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Selling Hope

ASSISTED REPRODUCTIVE TECHNOLOGIES (ARTs) are multidimensional and complicated, as are the human rights and ethical debates surrounding access to them. I commend Merve Emre for providing readers with a glimpse of what it is like to be subject to this surreal realm of medicine. As Emre notes, feminists—as well as women’s health and human rights organizations—have fiercely critiqued ARTs since the 1970s. While early groups such as the Feminist International Network of Resistance to Reproductive and Genetic Engineering (FINRRAGE) faded away, new ones have sprung up in their place, including the Center for Genetics and Society, Stop Surrogacy Now, and We Are Egg Donors.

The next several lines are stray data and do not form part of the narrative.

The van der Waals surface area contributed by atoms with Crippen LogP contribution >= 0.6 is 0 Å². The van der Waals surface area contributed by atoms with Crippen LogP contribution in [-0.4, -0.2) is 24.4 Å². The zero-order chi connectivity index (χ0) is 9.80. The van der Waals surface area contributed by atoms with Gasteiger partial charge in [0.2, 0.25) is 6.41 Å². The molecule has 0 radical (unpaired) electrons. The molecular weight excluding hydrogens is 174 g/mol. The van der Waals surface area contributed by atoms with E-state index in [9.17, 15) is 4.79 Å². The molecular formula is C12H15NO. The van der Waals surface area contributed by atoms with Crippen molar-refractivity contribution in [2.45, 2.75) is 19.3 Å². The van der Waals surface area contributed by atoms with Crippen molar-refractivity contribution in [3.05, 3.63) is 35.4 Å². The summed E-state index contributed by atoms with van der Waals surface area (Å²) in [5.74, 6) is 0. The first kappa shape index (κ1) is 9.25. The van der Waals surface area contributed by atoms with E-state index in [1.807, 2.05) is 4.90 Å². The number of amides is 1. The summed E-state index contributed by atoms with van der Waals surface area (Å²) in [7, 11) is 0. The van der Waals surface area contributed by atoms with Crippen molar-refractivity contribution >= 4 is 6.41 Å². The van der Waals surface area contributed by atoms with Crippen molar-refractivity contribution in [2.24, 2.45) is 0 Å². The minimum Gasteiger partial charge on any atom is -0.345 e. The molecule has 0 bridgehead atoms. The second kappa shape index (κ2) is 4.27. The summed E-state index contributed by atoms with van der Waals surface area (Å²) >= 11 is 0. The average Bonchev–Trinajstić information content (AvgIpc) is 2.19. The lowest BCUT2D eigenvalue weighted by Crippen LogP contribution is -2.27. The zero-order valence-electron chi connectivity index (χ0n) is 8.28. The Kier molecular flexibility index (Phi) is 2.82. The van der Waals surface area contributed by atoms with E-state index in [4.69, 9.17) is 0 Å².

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About Boston Review

From the breast pump to egg freezing, new technologies have long promised to “liberate” mothers, but the results are often uneven, freeing some women while worsening the oppression of others. Once and Future Feminist considers how technology offers women both advances and setbacks in the realms of sex, career, and politics. In the age of Silicon Valley, these issues are more pressing than ever, and this collection pushes readers to consider not only whether emancipatory feminism is possible today, but what it might look like.